Most cats are kept indoors but the few that go outside face the same icy dangers as dogs. Rule said coyotes often prey on cats and small dogs when their food sources, most often deer droppings, are buried by snowfall. Every cat owner knows that cats love a warm spot no matter the weather. Owners who have cats that run free should honk their car horns before starting the car, since cats may climb under or up onto the engine block to stay warm.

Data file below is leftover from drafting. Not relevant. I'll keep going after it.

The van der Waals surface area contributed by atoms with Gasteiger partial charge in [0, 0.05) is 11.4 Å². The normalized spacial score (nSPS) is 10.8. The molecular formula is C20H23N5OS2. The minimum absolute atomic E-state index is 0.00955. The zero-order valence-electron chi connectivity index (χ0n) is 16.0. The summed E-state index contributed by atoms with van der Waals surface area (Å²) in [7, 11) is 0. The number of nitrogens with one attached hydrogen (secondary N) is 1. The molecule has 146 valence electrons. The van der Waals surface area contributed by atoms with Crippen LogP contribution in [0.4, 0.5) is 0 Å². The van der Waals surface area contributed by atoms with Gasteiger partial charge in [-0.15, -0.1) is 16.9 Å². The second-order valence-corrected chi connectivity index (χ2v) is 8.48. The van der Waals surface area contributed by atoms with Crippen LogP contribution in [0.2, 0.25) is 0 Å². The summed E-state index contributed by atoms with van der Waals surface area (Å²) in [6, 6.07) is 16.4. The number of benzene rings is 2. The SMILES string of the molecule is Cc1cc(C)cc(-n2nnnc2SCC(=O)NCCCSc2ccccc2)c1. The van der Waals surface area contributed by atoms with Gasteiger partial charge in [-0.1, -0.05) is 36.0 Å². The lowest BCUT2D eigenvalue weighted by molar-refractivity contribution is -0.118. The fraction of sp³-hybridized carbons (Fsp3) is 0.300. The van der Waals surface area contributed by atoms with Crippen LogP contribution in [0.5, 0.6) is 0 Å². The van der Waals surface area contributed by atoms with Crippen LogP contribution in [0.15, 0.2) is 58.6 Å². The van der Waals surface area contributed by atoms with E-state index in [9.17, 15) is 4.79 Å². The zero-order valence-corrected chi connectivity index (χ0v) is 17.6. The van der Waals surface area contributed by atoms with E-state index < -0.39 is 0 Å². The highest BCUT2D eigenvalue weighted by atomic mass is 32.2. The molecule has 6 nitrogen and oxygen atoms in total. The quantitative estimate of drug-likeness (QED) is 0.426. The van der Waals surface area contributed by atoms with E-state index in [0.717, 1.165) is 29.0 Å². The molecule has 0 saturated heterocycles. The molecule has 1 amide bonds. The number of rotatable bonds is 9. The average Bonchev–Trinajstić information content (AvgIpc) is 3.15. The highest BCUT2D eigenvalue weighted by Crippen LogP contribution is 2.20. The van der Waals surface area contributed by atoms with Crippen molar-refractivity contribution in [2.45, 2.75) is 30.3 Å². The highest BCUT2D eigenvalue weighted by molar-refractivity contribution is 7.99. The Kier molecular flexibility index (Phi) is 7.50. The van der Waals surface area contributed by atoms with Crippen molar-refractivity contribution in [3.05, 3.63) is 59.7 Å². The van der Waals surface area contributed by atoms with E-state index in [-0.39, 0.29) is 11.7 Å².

Horses love to be outside and can stand the cold with some assistance. Icy paths can cause horses to slip and their legs can be cut by the icy edges. Berube says they protect their horse, Hans, by putting boot-type protectors on him. “We found by taking off his shoes he is more stable in the snow,” Berube added. He and his wife Margery check Hans’ feet frequently to remove any ice that has balled up underneath. “Horses like Hans wouldn’t survive the cold” without additional protection, Berube said. “Some breeds love to stay out in the snow. People have to use good judgment” on planning winter care for their horses, he advised. Wet, cold weather can lead to a wet horse, and allowing the horse to dry prevents skin infections. Hans is an old horse and keeping him warm and dry is important. “He has two blankets,” explained Berube, and in very bad weather he wears a raincoat-type slicker over the blankets to keep him dry. Keeping the area free of objects is important, since buried objects pose a tripping danger after a snowfall. Horses are herd animals and usually don’t like to be alone. They can get depressed in the winter when they are kept closed in during bad weather. Hans, though, has taken a great liking to Berube’s cats, Precious and Odie. “The cats are delighted to keep him company,” said Berube. Usually Hans winters at a stable with other horses but this year he is staying in Carlisle. “We weren’t sure if it would work to have him alone but he is fine,” said Berube. The cats stay in the barn year round, he added, and sleep in the loft. Keeping a path clear to the barn is important since taking care of a horse is an all day event. Hans gets many visits each day. “Our routine is that we go out, check his blanket, check his feet, put on his boots and give him a carrot” before he heads outside, said Berube. “At noon time he gets his hay” and in the evening as well. They have a heater in the water so Hans is not drinking cold (or frozen) water. “It’s important that he have several small meals; it helps digestion,” Berube explained. “We cut back on grains in the winter but he can have all the hay he wants.” He explained that additional weight on an older horse is bad for joints.